Yosef said to Yehudah, "It is a falseness for a falseness, since in falseness you raised your brother from the pit." These words can be explained to mean that Yosef was in effect saying to Yehudah, "You complain that I am judging you falsely since you are not spies, but this claim is not justified. I am judging you falsely only because you also Judged me falsely when you and my other brothers decided that I deserved the death penalty, or at least to b sold as a slave." In other words, falseness begets falseness and it was Yosef's brothers who began the cycle of falseness.
The lesson that a person will be shown through his own actions that he was capable of doing better certainly applies to married life. Many people complain that they do not have time to chat with their wives, go out with them, or buy them a present. But if we look carefully, we see that they do have the time to read newspaper, chat with friends, or engage in some pastime they enjoy. A person never has time for things that do no interest him, but can always find time for things he really wants to do. Therefore it is our job to be interested in our wives, and then we will find we have plenty of time for them.
The same thing applies to patience. We claim we have no patience for tardiness, or sloppiness. But when we find these traits in people other than our spouses we suddenly find that we can tolerate them quite easily.
We can learn from our other activities that we are capable of being better spouses. It is wiser to learn this by ourselves than to be shown this on the Day of judgement.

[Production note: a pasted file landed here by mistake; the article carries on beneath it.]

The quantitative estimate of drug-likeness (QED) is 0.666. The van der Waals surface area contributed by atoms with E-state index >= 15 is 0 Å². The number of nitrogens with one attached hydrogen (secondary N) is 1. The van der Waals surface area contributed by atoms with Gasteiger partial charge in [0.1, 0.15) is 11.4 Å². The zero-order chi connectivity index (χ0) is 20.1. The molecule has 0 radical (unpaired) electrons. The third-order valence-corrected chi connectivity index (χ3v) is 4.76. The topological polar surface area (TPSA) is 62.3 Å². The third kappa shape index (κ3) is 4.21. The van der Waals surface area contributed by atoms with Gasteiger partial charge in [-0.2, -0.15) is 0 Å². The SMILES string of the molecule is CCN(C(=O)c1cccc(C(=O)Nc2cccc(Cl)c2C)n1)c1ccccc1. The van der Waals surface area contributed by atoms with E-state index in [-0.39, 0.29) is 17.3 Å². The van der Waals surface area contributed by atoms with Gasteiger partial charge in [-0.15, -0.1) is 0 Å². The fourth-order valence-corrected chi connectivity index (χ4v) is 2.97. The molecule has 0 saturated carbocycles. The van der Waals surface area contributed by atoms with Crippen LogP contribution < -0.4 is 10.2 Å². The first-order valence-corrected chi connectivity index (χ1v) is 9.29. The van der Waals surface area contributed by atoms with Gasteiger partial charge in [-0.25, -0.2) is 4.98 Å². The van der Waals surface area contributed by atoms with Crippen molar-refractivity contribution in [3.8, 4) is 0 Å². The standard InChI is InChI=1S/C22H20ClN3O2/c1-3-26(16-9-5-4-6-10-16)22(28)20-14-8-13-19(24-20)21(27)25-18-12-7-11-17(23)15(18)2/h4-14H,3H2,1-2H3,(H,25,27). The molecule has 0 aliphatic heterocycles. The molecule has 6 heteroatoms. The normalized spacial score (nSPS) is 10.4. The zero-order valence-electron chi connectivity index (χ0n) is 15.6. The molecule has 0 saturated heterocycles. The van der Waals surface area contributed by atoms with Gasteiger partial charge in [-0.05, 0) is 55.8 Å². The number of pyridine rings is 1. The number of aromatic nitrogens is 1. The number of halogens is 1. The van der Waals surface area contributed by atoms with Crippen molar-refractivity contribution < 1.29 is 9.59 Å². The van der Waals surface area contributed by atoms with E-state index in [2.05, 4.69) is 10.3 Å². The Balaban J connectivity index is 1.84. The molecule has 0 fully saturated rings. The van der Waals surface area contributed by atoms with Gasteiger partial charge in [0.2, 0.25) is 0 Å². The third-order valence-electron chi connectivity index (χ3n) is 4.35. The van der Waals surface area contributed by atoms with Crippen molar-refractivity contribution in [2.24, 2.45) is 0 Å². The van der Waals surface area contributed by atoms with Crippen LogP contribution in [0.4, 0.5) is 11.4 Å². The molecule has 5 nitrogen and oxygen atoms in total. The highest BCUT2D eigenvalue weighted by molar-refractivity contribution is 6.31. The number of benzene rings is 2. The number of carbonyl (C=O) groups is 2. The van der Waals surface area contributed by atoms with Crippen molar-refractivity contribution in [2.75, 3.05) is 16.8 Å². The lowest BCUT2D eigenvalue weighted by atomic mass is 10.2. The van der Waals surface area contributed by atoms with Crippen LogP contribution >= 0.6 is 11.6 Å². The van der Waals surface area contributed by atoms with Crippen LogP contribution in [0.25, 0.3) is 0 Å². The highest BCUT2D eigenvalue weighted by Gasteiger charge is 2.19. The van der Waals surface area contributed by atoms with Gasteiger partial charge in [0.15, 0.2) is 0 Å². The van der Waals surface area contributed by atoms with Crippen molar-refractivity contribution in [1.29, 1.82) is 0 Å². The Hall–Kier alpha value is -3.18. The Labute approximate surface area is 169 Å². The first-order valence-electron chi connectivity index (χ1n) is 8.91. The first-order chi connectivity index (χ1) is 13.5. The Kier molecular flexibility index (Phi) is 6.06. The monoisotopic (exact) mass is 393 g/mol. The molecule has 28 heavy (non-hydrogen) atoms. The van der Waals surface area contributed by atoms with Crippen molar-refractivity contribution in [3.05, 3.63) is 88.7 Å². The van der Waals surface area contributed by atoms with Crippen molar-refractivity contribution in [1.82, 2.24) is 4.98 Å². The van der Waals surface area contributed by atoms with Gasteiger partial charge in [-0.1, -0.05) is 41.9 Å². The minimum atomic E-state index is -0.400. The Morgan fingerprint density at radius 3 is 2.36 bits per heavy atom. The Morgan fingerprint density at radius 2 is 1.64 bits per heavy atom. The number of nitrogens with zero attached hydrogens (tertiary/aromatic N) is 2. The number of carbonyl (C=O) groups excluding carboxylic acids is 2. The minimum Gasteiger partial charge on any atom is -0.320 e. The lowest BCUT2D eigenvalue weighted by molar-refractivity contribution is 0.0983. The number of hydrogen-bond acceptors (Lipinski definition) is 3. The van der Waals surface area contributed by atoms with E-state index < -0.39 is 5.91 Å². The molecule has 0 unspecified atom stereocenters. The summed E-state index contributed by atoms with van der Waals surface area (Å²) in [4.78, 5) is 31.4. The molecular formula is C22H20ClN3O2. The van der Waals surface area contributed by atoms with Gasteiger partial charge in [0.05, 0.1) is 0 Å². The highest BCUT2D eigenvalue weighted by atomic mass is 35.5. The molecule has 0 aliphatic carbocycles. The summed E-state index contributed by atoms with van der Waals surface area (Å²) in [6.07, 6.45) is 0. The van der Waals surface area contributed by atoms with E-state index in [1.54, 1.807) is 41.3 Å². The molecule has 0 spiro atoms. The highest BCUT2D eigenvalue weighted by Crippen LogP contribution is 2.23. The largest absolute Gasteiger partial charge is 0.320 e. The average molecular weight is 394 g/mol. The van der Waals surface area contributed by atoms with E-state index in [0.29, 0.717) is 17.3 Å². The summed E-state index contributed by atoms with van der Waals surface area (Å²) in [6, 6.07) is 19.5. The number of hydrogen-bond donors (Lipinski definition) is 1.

Another lesson that can be learned from the midrash is, "It is a falseness for a falseness." Hence, if we feel that we are not receiving enough love or attention from our spouses, it is because we are not giving enough. When we are false and artificial with our spouses, we receive the same treatment from them.
On the other hand, if we will always be giving to our spouses, we will discover how much our spouses will give to us in return. Find out what your spouse likes, and give it to him or her. Giving a present is a wonderful way of expressing love, since everyone enjoys receiving a present. Do not wait until there are some amends to make, but rather give the present for the sole reason that you love your spouse, and want to bring home a surprise. For better or for worse, one often finds in life that what you give is what you get.
I. Bereshis 44:18
This article is provided as part of Shema Yisrael Torah Network
Shema Yisrael Torah Network